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Fall harvest season brings increased farm equipment movement on roadways

AMES, Iowa – Sept. 5, 2012 – The challenging 2012 growing season is coming to an end in Iowa, meaning motorists will soon be sharing the road with farm vehicles engaged in the harvest. The Iowa Department of Transportation is urging motorists and farm vehicle operators to exercise caution during the movement of slow-moving equipment on Iowa’s roadways.

Data for 2011 shows a total of 198 crashes involved farm equipment. Those crashes resulted in seven fatalities, 15 major injuries, 46 minor injuries and 55 other possible injuries. Of the 198 crashes, 119 resulted in property damage only.

Below are the statistics for 2004 through 2011. The 2011 numbers are subject to change as law enforcement investigations are finalized.

Crashes Involving Farm Equipment/Vehicles and Resulting Fatalities and Injuries for Calendar Years 2004 through 2011

Tips for motorists
Give your full attention to the driving task and watch for slow-moving vehicles. Do not text and drive.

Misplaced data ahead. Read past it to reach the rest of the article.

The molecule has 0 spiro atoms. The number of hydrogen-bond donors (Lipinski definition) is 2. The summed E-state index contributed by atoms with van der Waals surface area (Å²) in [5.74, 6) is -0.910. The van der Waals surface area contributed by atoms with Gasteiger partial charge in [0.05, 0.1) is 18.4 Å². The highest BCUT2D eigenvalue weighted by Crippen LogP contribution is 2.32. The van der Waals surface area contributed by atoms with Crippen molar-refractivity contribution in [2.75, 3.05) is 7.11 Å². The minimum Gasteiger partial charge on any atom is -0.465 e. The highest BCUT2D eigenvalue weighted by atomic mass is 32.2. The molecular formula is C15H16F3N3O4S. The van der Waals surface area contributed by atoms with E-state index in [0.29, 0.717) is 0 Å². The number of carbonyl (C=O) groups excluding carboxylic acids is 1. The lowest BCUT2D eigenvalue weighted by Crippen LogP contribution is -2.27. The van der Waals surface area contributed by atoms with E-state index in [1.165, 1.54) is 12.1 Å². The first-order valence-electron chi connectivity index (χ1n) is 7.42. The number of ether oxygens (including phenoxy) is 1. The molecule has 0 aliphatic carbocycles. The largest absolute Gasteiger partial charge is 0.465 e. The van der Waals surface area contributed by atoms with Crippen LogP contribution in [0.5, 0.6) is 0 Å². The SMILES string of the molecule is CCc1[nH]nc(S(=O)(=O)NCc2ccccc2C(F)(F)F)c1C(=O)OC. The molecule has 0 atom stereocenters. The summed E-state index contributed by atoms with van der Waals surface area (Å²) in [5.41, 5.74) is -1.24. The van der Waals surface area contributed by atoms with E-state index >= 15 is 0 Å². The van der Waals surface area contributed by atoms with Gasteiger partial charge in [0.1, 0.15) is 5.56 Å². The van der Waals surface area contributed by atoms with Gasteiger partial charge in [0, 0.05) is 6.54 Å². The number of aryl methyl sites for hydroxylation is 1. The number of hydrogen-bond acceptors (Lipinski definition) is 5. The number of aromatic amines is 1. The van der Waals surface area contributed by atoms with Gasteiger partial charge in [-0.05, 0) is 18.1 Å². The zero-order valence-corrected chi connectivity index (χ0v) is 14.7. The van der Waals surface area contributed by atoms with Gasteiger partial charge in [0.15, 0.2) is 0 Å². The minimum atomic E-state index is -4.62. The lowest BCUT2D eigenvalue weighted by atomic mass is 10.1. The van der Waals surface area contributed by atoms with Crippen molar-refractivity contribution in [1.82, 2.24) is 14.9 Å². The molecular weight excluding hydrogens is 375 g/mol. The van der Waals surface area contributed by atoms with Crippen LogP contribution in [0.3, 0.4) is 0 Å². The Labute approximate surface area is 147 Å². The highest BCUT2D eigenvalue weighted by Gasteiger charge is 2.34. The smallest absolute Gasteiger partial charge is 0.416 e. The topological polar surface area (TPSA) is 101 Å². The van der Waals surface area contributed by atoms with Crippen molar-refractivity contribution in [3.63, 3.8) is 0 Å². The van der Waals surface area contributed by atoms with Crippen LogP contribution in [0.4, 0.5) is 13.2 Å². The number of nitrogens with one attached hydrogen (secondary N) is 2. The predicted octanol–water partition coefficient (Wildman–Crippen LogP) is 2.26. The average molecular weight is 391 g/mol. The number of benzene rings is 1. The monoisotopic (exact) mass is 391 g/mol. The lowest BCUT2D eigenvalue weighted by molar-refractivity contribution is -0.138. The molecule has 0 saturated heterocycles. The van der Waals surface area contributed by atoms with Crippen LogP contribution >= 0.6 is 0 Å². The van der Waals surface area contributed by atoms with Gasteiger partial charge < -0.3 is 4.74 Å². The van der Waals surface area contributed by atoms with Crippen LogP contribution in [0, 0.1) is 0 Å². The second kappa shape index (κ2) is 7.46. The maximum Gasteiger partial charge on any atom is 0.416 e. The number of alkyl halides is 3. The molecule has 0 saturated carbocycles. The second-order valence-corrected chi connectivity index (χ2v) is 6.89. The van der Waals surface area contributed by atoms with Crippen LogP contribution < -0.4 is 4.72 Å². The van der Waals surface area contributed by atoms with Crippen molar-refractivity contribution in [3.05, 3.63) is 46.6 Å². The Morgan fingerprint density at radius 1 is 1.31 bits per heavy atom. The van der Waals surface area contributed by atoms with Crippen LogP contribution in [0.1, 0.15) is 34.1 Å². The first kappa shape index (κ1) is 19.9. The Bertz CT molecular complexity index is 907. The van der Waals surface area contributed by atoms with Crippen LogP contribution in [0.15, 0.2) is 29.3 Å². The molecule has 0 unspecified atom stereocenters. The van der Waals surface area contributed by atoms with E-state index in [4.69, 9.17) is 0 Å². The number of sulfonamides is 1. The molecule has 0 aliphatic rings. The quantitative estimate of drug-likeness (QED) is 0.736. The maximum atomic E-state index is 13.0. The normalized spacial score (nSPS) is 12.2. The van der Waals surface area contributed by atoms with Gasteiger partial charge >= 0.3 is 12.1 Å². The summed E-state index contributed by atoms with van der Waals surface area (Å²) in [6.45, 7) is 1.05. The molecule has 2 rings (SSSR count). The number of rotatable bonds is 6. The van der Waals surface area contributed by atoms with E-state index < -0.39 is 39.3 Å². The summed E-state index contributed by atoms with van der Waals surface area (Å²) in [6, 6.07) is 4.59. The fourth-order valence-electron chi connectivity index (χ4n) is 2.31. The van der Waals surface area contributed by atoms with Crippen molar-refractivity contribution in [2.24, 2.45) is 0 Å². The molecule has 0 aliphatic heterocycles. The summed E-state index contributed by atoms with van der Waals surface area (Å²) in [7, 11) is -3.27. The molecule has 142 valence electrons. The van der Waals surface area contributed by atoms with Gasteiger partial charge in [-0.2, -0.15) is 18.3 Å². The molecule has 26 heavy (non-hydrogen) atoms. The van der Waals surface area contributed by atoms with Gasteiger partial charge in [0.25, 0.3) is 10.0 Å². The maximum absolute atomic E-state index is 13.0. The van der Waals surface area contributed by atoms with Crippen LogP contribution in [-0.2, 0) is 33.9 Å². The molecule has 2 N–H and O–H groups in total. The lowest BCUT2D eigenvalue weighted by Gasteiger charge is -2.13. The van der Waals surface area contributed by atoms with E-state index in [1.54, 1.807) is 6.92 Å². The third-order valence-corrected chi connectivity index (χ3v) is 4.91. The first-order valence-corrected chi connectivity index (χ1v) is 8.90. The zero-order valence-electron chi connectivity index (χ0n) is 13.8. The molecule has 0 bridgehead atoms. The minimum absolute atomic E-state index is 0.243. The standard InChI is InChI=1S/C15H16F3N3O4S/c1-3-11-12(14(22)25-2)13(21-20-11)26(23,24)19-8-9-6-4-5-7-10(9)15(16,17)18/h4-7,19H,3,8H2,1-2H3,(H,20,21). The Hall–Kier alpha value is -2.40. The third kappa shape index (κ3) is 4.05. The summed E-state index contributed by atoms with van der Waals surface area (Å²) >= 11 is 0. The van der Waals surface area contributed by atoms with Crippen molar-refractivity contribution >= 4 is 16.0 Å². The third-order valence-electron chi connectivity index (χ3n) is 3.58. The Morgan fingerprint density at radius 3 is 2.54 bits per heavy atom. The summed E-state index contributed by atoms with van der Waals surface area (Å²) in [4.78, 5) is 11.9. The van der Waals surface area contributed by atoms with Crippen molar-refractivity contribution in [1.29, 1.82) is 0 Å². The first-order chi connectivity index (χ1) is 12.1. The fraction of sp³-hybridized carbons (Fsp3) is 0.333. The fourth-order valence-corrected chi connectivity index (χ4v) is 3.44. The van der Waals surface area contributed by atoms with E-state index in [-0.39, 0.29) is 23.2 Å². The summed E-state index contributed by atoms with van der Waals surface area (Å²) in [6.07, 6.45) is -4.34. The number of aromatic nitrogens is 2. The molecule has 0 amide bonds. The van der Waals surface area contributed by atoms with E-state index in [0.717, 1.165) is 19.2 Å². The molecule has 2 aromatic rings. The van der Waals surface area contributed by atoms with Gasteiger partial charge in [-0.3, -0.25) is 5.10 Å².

Put additional space between your vehicle and those ahead. At this time of the year, the sun can be blinding to drivers during sunrise and sunset. The added space helps you safely maneuver if there is a sudden stop, turn or a slow-moving vehicle ahead.

Be patient and do not assume the equipment operator can move aside to let you pass. The shoulder may not be able to support a heavy farm vehicle.

Slow down as soon as you see the triangular-shaped, red and fluorescent orange slow-moving vehicle emblem.

Tips for farm vehicle operators
Make your intentions known when you are turning by using signal lights or the appropriate hand signal in advance of the turn.

Drive slow-moving vehicles in the right-hand lane as close to the edge of the roadway as safely possible. Traveling partially on the shoulder may cause motorists to risk passing in a dangerous situation.

Avoid encouraging or signaling motorists to pass. Pull over where it is safe, and let the traffic go by.

Do not get trapped on the tracks; proceed through a highway-rail grade crossing only if you are sure you can completely clear the crossing without stopping. Remember, the train extends 3 feet beyond the tracks on both sides.

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